Historically vinified as a single varietal in Romagna and blended in Tuscany, Sangiovese is a versatile grape that flexibly adapts to various cultivation styles, pruning methods, and variations in climate and soil. Its long history of success is primarily attributed to its fascinating ability to express unique characteristics from the diverse terroirs in which it is cultivated.
The origins of Sangiovese are lost in time, with evidence dating back to the 16th century. An intriguing hypothesis suggests that Medici troops transported a crossbreed of southern grape varieties – the genetics of this variety trace back there – from the Lucania region to the north. Here, grapes and wine had already been known and appreciated since the time of the Etruscans, over two thousand years ago. This is supported by findings in Etruscan tombs in the Valconca area of Rimini, which revealed remains of vitis sylvestris, the wild predecessor of vitis vinifera.
If the geographical origin remains debatable, it is credible and fascinating that grapevine cultivation was likely attested along the Tuscan-Romagnolo Apennine ridge, thanks to the efforts of the Vallombrosan Benedictine monasteries – 4 of them located between Marradi, Palazzuolo and Firenzuola. The seclusion of these monasteries certainly promoted grapevine cultivation, allowing the monks to become self-sufficient in providing wine for Mass and their daily consumption (!), as meticulously detailed by the founder Saint Benedict in his Rule. Here, Sangiovese demonstrated the ability to thrive – with proper care – even in the lean mountainous soils.
The name of this grape variety is the subject of numerous conjectures. Some suggest an origin linked to the cult of Dionysius in ancient Greece, while others associate it with “sangiovannese”, indicating its presumed origin around San Giovanni Valdarno. Still, others connect it to dialectal forms, particularly with “sangiovannina”, used to describe an early variety that matured around the feast of St. John the Baptist at the end of June. However, Sangiovese is a thermophilic grapevine that requires the accumulation of high levels of temperatures and numerous days to reach maturity. Thus, it cannot be the same variety as the one harvested at the end of June in the 17th century: considering the current and unprecedented context of global warming, today, Sangiovese matures between September and October.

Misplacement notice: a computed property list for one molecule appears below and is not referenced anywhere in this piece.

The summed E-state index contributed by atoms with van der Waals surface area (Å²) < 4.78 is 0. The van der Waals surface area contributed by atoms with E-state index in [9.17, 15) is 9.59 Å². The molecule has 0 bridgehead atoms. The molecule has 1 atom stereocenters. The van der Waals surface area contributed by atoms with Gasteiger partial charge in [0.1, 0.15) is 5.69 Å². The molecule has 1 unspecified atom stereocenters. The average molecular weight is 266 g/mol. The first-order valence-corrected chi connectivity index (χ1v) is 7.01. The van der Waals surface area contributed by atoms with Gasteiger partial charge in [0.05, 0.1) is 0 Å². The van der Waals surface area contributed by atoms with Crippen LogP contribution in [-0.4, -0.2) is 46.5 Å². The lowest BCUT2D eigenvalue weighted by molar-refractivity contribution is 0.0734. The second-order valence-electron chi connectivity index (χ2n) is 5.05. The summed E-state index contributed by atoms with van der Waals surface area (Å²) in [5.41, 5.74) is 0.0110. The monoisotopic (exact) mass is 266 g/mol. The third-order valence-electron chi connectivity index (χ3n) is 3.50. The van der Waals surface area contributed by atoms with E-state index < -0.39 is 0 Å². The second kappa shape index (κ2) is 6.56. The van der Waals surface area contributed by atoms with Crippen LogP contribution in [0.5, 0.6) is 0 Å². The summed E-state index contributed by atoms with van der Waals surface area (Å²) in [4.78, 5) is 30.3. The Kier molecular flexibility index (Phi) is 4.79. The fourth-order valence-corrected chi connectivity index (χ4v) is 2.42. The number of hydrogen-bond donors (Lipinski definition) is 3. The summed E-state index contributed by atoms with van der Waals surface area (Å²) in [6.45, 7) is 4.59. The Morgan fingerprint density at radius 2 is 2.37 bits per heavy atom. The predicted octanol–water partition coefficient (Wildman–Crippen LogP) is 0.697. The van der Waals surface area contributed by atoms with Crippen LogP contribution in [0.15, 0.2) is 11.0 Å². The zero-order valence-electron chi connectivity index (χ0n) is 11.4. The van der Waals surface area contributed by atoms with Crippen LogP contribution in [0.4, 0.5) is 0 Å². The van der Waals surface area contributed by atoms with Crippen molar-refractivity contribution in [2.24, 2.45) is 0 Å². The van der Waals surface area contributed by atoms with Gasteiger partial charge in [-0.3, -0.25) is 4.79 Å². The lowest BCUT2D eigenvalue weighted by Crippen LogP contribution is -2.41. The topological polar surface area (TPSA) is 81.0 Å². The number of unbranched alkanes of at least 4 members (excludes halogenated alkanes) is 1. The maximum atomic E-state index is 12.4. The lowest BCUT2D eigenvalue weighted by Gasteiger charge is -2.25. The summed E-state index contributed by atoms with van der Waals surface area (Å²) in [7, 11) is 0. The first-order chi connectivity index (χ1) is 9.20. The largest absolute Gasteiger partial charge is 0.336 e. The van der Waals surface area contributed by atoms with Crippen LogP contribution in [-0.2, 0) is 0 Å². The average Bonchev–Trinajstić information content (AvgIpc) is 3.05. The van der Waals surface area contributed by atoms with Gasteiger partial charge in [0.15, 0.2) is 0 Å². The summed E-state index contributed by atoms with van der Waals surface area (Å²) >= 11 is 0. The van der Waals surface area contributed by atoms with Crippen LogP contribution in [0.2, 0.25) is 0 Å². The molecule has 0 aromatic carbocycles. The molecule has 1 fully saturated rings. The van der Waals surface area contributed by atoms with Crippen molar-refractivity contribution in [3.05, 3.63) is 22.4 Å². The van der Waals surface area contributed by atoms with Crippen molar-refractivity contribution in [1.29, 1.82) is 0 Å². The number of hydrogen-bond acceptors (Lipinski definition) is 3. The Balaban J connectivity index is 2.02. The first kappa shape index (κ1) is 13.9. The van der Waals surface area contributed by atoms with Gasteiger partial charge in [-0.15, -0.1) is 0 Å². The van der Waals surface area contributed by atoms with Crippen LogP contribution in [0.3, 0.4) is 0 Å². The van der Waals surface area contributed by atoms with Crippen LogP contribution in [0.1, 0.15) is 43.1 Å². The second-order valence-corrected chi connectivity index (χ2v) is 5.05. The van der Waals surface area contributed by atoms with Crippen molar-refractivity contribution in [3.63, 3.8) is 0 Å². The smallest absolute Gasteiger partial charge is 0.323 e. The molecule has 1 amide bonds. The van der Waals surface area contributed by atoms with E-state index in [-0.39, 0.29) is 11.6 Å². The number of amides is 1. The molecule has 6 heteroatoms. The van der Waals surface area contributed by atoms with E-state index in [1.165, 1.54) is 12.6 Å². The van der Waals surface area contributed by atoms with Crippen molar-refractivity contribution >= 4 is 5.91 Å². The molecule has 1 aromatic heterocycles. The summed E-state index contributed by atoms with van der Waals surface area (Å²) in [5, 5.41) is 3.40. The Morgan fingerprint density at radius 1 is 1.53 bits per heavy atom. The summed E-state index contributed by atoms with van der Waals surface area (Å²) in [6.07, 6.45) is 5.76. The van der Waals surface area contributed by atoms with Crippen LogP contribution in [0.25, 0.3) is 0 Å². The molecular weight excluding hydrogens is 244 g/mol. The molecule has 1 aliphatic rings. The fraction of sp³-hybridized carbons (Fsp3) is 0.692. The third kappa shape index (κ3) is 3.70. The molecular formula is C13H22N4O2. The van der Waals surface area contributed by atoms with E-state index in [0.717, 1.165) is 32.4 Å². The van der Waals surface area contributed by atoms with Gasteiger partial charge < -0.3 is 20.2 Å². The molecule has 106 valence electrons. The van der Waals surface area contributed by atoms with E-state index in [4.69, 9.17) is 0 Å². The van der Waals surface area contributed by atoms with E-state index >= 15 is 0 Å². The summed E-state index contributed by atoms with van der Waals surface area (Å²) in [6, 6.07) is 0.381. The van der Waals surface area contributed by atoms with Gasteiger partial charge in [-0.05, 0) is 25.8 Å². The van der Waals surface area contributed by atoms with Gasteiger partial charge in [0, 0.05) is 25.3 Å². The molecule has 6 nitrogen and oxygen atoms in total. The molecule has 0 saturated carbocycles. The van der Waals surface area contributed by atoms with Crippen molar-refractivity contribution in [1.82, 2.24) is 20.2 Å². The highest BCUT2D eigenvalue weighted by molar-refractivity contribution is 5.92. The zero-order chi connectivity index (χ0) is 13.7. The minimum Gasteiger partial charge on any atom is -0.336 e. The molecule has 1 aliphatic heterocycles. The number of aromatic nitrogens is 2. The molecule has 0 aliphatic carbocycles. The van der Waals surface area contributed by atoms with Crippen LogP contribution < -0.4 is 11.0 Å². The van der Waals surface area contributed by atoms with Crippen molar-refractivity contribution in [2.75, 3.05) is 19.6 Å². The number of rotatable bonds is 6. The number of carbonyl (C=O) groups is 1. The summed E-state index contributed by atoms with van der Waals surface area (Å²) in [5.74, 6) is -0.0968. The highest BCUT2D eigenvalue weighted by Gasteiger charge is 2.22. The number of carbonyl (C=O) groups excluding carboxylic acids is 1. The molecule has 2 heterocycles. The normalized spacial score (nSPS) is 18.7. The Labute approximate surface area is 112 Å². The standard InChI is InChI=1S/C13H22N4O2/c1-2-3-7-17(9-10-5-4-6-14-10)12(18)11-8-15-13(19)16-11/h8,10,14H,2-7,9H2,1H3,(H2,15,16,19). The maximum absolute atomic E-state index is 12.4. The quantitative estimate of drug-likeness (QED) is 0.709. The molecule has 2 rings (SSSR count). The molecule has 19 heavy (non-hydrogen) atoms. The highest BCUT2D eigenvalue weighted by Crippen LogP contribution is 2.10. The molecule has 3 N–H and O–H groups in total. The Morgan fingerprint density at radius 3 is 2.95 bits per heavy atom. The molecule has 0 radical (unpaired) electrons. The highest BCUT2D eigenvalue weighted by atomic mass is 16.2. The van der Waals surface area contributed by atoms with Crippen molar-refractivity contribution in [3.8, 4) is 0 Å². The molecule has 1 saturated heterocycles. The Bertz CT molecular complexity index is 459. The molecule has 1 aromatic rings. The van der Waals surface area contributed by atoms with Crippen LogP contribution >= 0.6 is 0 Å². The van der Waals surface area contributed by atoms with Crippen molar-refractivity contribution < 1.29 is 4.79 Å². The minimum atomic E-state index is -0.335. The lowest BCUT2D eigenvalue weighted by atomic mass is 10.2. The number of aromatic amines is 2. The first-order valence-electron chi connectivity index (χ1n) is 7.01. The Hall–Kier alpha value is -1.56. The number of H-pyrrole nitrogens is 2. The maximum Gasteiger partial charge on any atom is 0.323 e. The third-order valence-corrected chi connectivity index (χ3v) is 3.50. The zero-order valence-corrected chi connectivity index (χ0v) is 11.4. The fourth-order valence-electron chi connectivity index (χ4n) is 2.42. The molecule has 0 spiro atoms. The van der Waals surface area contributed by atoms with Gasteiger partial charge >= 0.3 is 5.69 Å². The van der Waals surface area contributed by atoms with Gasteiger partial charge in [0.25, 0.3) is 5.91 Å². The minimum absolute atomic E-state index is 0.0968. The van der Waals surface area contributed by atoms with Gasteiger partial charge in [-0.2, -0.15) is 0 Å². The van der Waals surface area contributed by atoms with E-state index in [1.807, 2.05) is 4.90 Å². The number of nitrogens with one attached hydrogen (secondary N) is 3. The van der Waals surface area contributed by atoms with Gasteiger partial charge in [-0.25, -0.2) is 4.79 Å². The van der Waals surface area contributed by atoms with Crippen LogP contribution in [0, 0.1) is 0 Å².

An intriguing hypothesis has its roots in the heart of Romagna, in the picturesque village of Santarcangelo. Here, on Mount Jupiter, there once stood a monastery surrounded by lush vineyards. Legend has it that the village, renowned for its underground galleries carved between the 6th and 15th centuries, used the network of tunnels to store wine and supplies. The system became so widespread and well-known during the Middle Ages that the locals dubbed the local wine “sangue di Giove” or “blood of Jupiter”, owing to its origin from the capillary excavations they called “the veins of Mount Jupiter”. However, in this case as well, historical evidence of the existence of the grape and wine, as well as the first references to the name Sangiovese, date back to the late 16th century. Therefore, the story of “sangue di Giove” as the origin of the name lacks factual basis, though it remains a charming legend.
SANGIOVESE IN ROMAGNA
Rigorous scientific research has led to tracing the origins of the name “Sangiovese” right in Romagna: the region plays a central role in the documented history of the grapevine. Studies promoted in the last decade by the Consorzio Vini di Romagna (Sangiorgi and Zinzani, 2017) led to the belief that Sangiovese, originating from the south, found its cradle in the Tuscan-Romagnolo Apennines thanks to the Vallombrosan monasteries. The variety would arrive in Romagna with the name “Sangiovese” between the 15th and 16th centuries, while it would be known in Tuscany as “Sangioveto”. These two names refer to the “gioghi” (mountains) of the Apennines. If we consider that the term “Sangiovese” would only appear in Tuscany in the late 19th century and that its exclusive use would be established in 1930, we can conclude that at least the name of the grapevine, as we know it today, is from Romagna. But the “sangue dei gioghi” comes from far away: recent genetic studies have highlighted the numerous offsprings of Sangiovese among southern grapevines (Calabrese di Montenuovo, Nerello Mascalese, Gaglioppo, Frappato and others).
An ancient notarial deed from 1672 found in the State Archive of Faenza (another one dating back to 1625 has recently emerged!) is among the earliest known documents mentioning the name Sangiovese: a lady, owner of the Fontanella estate located at 400 meters asl in Casola Valsenio, leased a vineyard to the parish priest of Pagnano, reserving three rows of Sangiovese situated near the house for her family.
Thanks to the DOC recognition in 1967 and the significant enhancement efforts that led to the establishment of 16 subzones as well as the creation of the collective brand “Rocche di Romagna” to promote Sangiovese in its pure form – as per local tradition – Romagna Sangiovese (Romagna Sangiovese DOC since 2011) is increasingly attracting the attention of enthusiasts and connoisseurs. The characteristics of “Sanzves” evoke the spirit of Romagna locals: straightforward and rough, free and versatile. The time of the Subzones has begun, promising a fascinating and endless tasting journey to uncover the distinctive characteristics of each terroir — a delight for the palate and the heart.
Romagna Sangiovese is drafting a successful story, featuring numerous itineraries to discover and taste dreamlike regions. Don’t miss the chance to experience them!